— Jeremy Hunsinger —
This panel was on critical engagements with data. It was a closed panel developed by Victoria Neuman and Marcus Burkhardt. I presented my research on Big Capta and the Digital Sensorium, arguing that we should begin to discuss most of the information used in the sensor society as capta, intead of data. Capta has a long history of scholarship on which we can build and the differentiation from data is important because it gives the subjects more power in their representation. Elements of this argument will appear in the International Handbook of Internet Research Vol. which should be out in 2018.
After my presentation, Michael Hockenhull of ITU Copenhagen presented a great paper on his research dealing with civicly sponsored data exchanges. This paper engaged with the framing of data to different audiences which provided for different motivations for the uptake and support of data exchanges. A data exchange is a marketplace in which companies and governments can buy and sell access to data.
Gabby Resch of the University of Toronto presented next, and he presented on the trends in the aestheticization of data, specifically the simplification of representation movement in big data. He argued that there are better more intuitive or artistic modes of representation that would serve people better.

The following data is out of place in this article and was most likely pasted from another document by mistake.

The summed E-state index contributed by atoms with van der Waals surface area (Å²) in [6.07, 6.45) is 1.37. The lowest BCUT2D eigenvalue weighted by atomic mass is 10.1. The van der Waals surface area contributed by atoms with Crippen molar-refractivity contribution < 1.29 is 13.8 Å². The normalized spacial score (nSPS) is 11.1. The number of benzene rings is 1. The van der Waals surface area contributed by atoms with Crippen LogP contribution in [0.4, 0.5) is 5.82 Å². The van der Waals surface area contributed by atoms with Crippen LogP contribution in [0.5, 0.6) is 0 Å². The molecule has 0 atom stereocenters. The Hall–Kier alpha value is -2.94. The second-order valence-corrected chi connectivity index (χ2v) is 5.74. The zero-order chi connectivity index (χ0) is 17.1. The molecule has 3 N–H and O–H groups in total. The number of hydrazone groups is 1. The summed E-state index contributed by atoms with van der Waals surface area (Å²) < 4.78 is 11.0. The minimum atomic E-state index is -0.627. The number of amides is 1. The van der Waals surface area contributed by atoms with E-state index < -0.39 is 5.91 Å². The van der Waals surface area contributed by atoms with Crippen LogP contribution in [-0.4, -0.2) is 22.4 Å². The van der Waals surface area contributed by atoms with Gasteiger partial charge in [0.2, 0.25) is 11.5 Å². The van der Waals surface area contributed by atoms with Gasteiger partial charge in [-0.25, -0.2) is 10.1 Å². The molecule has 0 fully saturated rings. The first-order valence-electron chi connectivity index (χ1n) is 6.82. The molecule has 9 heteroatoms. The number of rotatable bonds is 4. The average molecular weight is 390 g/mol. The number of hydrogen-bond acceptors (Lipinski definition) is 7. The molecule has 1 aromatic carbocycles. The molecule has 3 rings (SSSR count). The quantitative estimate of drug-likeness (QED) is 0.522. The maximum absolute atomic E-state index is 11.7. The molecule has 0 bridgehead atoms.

The next presentation changed pace a little bit with a different form of data. Mike Thicke, a philosopher from Bard College, discussed his investigation into the epistemologies of climate change as found in citation networks. Particularly he was looking for how certain fields of climate science ground other areas of climate science.
Finally, the panel ended with Anja Bechman from Aarhus University. She presented her research into the pragmatic theory of social artificial intelligence, specifically looking at how data and algorithms are reframing the social and how the automated systems are classifying meaning in ways that are not necessarily productive for humans but are productive inside the system. Her work will soon end up in a book.
A discussion after the panel with questions by Markus Burkhardt and Geof Bowker amongst other added to the overall unity and critical direction of the panel, and pushed several of the research agendas forward.